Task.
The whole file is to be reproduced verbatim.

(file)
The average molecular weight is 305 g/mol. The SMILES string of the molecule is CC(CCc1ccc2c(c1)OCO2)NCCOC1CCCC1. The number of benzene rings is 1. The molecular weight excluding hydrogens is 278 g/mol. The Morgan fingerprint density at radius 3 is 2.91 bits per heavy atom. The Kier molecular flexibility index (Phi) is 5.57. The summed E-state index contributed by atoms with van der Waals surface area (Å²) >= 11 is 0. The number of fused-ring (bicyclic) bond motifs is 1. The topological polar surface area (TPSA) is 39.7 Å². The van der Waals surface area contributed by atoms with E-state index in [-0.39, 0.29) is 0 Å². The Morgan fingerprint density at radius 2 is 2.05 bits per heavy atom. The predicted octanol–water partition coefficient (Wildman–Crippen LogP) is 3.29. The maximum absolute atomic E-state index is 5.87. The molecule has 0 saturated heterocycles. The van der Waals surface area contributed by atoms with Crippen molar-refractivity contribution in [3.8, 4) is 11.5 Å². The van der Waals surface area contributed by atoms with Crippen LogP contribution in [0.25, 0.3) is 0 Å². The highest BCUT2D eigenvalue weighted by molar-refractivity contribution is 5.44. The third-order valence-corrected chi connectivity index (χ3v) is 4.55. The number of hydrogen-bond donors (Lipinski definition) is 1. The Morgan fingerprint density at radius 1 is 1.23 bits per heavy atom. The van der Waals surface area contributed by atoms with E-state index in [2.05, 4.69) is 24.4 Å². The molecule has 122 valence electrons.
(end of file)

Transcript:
The average molecular weight is 305 g/mol. The SMILES string of the molecule is CC(CCc1ccc2c(c1)OCO2)NCCOC1CCCC1. The number of benzene rings is 1. The molecular weight excluding hydrogens is 278 g/mol. The Morgan fingerprint density at radius 3 is 2.91 bits per heavy atom. The Kier molecular flexibility index (Phi) is 5.57. The summed E-state index contributed by atoms with van der Waals surface area (Å²) >= 11 is 0. The number of fused-ring (bicyclic) bond motifs is 1. The topological polar surface area (TPSA) is 39.7 Å². The van der Waals surface area contributed by atoms with E-state index in [-0.39, 0.29) is 0 Å². The Morgan fingerprint density at radius 2 is 2.05 bits per heavy atom. The predicted octanol–water partition coefficient (Wildman–Crippen LogP) is 3.29. The maximum absolute atomic E-state index is 5.87. The molecule has 0 saturated heterocycles. The van der Waals surface area contributed by atoms with Crippen molar-refractivity contribution in [3.8, 4) is 11.5 Å². The van der Waals surface area contributed by atoms with Crippen LogP contribution in [0.25, 0.3) is 0 Å². The highest BCUT2D eigenvalue weighted by molar-refractivity contribution is 5.44. The third-order valence-corrected chi connectivity index (χ3v) is 4.55. The number of hydrogen-bond donors (Lipinski definition) is 1. The Morgan fingerprint density at radius 1 is 1.23 bits per heavy atom. The van der Waals surface area contributed by atoms with E-state index in [2.05, 4.69) is 24.4 Å². The molecule has 122 valence electrons.